SIAPS

Photo Credit: Tsion Issayas/MSH

This post was originally published on the SIAPS website on January 30, 2017. The Systems for Improved Access to Pharmaceuticals and Services (SIAPS) program is funded by USAID and implemented by MSH. This project works to assure the availability of quality pharmaceutical products and effective pharmaceutical services.

Over the past two decades, Ethiopia has improved its delivery of primary health care services and begun to make great progress toward meeting the Millennium Development Goals, particularly with regard to maternal, newborn, and child health and the prevention and control of HIV and tuberculosis. Yet pharmaceutical services—a patient's last point of care and one of the country's single largest health care expenses—remain inadequate. While some medicines in stock expire, other needed medicines are frequently unavailable, and patients are dissatisfied with the poor quality of service they receive.

 {Photo credit: Warren Zelman Photography}A pharmacy/clinic window in Democratic Republic of the Congo.Photo credit: Warren Zelman Photography

Strong health systems are necessary to help prevent and mitigate epidemics, including the oft-overlooked epidemic of antimicrobial resistance.

This is the third post in a new series on improving the health of the poorest and most vulnerable women, girls, families, and communities by prioritizing prevention and preparing health systems for epidemics (see also: Part 1 and Part 2). Join the conversation online with hashtag .

 {Photo credit: Alan Levine via Flickr / CC BY}Vials of insulin. Diabetes medicines and health technologies, including lifesaving insulin, are available in only one in three of the world’s poorest countries.Photo credit: Alan Levine via Flickr / CC BY

Cross-posted with permission from Devex.com.

The World Health Organization’s first global report on diabetes released this month highlights the disease’s “alarming surge” with rates that have quadrupled in fewer than three decades. The report reminds us that essential diabetes medicines and health technologies, including lifesaving insulin, are available in only one in three of the world’s poorest countries.

Availability of medicines is certainly an important piece of the complex challenge of ensuring that health systems seamlessly integrate prevention, screening, referral, treatment, and adherence. However, choosing the best way to spend limited public health budgets amid competing priorities is equally important.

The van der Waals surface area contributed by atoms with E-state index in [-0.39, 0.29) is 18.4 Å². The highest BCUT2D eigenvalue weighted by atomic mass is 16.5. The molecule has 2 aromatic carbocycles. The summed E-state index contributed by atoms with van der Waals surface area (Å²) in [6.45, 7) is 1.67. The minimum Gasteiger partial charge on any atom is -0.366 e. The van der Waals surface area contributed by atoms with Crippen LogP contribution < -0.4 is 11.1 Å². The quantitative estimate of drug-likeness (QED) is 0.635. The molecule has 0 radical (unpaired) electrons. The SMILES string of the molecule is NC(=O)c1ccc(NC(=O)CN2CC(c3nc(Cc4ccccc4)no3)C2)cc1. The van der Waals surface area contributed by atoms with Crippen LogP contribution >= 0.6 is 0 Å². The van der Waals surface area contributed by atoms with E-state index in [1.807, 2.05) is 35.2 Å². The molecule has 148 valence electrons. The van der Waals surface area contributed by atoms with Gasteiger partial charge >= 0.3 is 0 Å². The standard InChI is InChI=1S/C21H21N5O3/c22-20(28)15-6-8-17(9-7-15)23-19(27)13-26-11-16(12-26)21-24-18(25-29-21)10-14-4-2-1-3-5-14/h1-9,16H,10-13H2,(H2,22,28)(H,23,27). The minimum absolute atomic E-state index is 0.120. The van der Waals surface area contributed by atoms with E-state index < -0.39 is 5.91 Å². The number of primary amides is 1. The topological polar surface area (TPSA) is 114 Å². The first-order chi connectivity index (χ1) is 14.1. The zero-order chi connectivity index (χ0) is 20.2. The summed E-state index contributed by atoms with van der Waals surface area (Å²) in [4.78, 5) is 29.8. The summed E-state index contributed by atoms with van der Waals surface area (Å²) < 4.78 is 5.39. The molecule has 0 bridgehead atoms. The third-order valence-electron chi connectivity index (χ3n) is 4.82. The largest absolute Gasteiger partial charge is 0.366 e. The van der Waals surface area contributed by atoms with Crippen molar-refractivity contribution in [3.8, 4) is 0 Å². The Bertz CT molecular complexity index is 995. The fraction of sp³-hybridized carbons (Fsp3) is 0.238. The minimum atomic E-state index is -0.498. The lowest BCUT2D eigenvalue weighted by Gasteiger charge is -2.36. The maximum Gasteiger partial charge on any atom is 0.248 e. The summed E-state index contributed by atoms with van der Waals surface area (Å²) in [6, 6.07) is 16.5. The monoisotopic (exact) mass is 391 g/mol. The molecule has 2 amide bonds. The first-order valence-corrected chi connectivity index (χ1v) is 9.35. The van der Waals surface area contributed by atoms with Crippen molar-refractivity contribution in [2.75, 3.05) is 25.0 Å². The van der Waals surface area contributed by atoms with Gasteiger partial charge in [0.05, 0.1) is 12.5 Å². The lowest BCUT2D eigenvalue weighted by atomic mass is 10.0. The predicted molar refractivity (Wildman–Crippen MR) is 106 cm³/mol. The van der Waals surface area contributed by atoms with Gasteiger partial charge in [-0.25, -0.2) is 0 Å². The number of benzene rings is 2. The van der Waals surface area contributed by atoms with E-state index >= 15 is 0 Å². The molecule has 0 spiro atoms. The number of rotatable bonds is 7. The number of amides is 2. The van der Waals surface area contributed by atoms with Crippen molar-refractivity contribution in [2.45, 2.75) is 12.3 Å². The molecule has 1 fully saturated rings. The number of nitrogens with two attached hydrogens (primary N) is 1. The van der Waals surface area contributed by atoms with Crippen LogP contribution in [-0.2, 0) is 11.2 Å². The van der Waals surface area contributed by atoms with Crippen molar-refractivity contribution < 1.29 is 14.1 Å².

{Photo credit: Warren Zelman}Photo credit: Warren Zelman

"Medicines are a key component of treatments to save lives"

~ Kwesi Eghan, trained Ghanian pharmacist and MSH portfolio manager for the US Agency for International Development (USAID)-funded Systems for Improved Access to Pharmaceuticals and Services (SIAPS) program in South Sudan and Afghanistan

A child in Tanzania has a fever for three days. A pregnant woman in Namibia is taking antiretroviral therapy (ART) to treat HIV and prevent transmission of HIV to her baby. A man in Swaziland suffers from drug-resistant TB and struggles to adhere to treatment.

Who helps ensure they take the right drug, at the right time, and for the right reason?

A pharmacist.

In many developing countries, pharmacists are primarily responsible for medicines selection, procurement, distribution, and explaining rational use of these medicines to their patients. But, many low- and middle-income countries suffer shortages of trained pharmacists. MSH and partners are helping countries and communities ensure that pharmacists and related health workers are equipped with the skills, systems, and support to provide quality services every day.

{Photo credit: Mark Tuschman}Photo credit: Mark Tuschman

A version of this post originally appeared on the Systems for Improved Access to Pharmaceuticals and Services (SIAPS) program blog. SIAPS is funded by the US Agency for International Development (USAID) and implemented by Management Sciences for Health (MSH).

More than 900,000 children die of pneumonia each year. Many of these cases go undiagnosed and untreated. The countdown to 2015 report notes that only 54 percent of children with pneumonia symptoms are taken to a health care provider, while the Global Action Plan for Pneumonia and Diarrhea reports that only 31 percent of children with suspected pneumonia receive antibiotics.

{Photo credit: Warren Zelman}Photo credit: Warren Zelman